Below is my review of the new Anytone AT-D578UV DMR/Analog radio. I won’t drag you through the specs of this radio, I’ll post them below. I’ve been using the radio in my cat and my QTH for over a month now. If I think of anything else, I’ll update this article so think of it as a living doc.
I, like many others, had been waiting for this radio to come out for over a year. I have Anytone’s AT-D878 hand-held (HT (handy-talkie) radio which is awesome. I’ve written about it here. The reason I’ve been looking forward to this radio is because using an HT as a mobile radio (in my car) only provides a max of 6 watts. Also, I kept my Yaesu FT-100DR analog radio in my car for analog use since it is a 50w radio. I mainly do SOTA, so having a little extra power in the back country is important to me. That meant that I had a funky setup with the DRM HT with a battery eliminator on the back plugged into the car’s acc port (think cigarette lighter). What I really wanted was a full power radio that did everything and that had all the features of the Anytone 878 HT. It also allows me to get down to one antenna on the car as well.
What I got was even better than my wish list.
The radio covers 220mhz band, something that I’ve never had before.
Dual independent receivers.
The radio has dual independent receives, both supporting analog and DMR. They have separate volume controls on the face and the radio supports a separate external speaker out for each.
Because the radio has independent receivers, it supports duplex repeater function. I have to experiment with this feature. For DMR, I’m guessing it would need to be setup as a cross mode repeater since it may not have multiple time slots. Not sure how this would work.
● Included programming software and cable. Like all of the other Anytone radios, the software comes with it along with the cable at no additional cost. On a lot of my more expensive Yaesu radios, you have to shell out additional bucks for this.
● CPS programming software is easy to use and works just like the other Anytone 868 & 878 radios. It’s much better than the RT systems software made for Yaesu radios.
● A lot of functionality in the mic.
● Speaker in the mic.
● For me, it fit nicely in the previous home of the Yaesue FTM-100D, not having a removable face plate isn’t a big deal.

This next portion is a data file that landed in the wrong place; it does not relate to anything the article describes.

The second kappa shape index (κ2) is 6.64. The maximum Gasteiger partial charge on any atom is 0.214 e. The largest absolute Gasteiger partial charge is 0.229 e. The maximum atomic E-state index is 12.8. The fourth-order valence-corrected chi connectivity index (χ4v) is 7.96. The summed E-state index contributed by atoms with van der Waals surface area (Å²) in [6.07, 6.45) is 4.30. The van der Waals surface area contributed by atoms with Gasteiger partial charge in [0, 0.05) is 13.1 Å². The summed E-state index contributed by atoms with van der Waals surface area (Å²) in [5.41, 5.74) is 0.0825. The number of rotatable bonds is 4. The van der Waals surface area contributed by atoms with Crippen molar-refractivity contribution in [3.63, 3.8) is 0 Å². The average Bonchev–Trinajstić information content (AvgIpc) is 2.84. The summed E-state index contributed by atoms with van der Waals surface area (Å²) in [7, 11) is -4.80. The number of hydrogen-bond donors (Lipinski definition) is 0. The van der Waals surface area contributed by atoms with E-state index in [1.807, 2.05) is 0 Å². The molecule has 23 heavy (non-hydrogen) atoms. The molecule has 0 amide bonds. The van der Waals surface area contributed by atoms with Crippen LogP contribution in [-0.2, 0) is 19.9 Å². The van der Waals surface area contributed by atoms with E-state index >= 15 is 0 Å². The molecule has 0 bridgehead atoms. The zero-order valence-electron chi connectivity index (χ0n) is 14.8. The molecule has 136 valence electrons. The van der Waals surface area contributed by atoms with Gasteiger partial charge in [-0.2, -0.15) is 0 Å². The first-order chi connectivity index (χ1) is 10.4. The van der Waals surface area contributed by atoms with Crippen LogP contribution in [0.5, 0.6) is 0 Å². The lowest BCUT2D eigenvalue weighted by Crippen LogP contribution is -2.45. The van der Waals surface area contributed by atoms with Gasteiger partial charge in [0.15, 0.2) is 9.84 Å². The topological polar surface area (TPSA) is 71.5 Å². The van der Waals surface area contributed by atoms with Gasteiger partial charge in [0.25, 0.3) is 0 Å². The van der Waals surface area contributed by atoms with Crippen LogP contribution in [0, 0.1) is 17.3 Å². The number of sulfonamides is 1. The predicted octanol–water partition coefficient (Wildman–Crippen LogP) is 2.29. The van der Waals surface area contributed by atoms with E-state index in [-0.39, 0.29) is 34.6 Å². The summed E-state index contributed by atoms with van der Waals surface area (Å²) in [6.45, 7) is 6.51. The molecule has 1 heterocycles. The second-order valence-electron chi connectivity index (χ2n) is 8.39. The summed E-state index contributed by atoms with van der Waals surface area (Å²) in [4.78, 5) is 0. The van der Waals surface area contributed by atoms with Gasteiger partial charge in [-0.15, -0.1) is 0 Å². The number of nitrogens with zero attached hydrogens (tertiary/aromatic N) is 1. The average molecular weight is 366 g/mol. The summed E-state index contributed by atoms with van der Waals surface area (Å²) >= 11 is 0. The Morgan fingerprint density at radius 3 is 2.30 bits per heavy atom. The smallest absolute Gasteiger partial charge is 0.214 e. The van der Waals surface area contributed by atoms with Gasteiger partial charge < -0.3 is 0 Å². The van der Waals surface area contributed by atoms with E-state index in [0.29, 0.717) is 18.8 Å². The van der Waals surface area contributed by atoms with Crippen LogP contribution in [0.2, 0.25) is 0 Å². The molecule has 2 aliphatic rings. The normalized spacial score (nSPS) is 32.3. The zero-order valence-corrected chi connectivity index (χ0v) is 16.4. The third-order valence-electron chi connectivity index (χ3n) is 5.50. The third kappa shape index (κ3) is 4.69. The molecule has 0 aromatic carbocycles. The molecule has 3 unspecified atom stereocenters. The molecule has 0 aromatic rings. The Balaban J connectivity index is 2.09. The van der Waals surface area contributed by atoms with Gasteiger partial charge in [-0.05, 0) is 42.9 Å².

● I’m told my sound quality is excellent on FM and DMR.
● I now have enough power (at 25w) to use a single repeater around San Diego most of the time. I run at high (which is 25), and turbo (50 - 55) only when needed.
● If you want to use an external speaker, there is a jack for each receiver.
Anytone, are you listening?
You need separate CPS software for the 578. I like to keep all of my radios setup the exact same way so that I can pick up any of them and not have to re-learn how that particular one is programmed. One CPS software package would keep everything in sync. Yes, it will open the AT-878 code-plug (data file that I keep all the setting in) but when you try to load that onto the radio it gives you the error “band error”. OK, I export and imported the file to the 578 CPS, fine.. I want software that I can use that will be a one-stop shop for all my Anytone radios. I realize that the 578 will have different features in the “optional” settings but geeze guys, make one CPS software that will use the base channel, Zone, and talk groups for all the radios.
● Deploy one CPS that allows users to enter the radio specific settings for all radios.
● When programming, either a) detect the radio model; b) have the write dialog prompt the user for which radio is currently being written to.
Why is the programming cable on the side? If this thing is mounted in the vehicle, which it’s designed for, it’s highly probable that you won’t be able to get to the mini USB socket on the side. Why not put it on the front? I’d actually prefer that they use a memory card, like my Yaesu mobile, so that I didn’t have to haul a laptop to the car to make programming updates to it. (Please don’t put the usb jack on the back either). I recommend keeping a cable interface as a failsafe, add a flash card interface to the front like Yaesu. Imagine having to program a fleet of radios in vehicles with the current situation. Ultimate would be a wireless interface.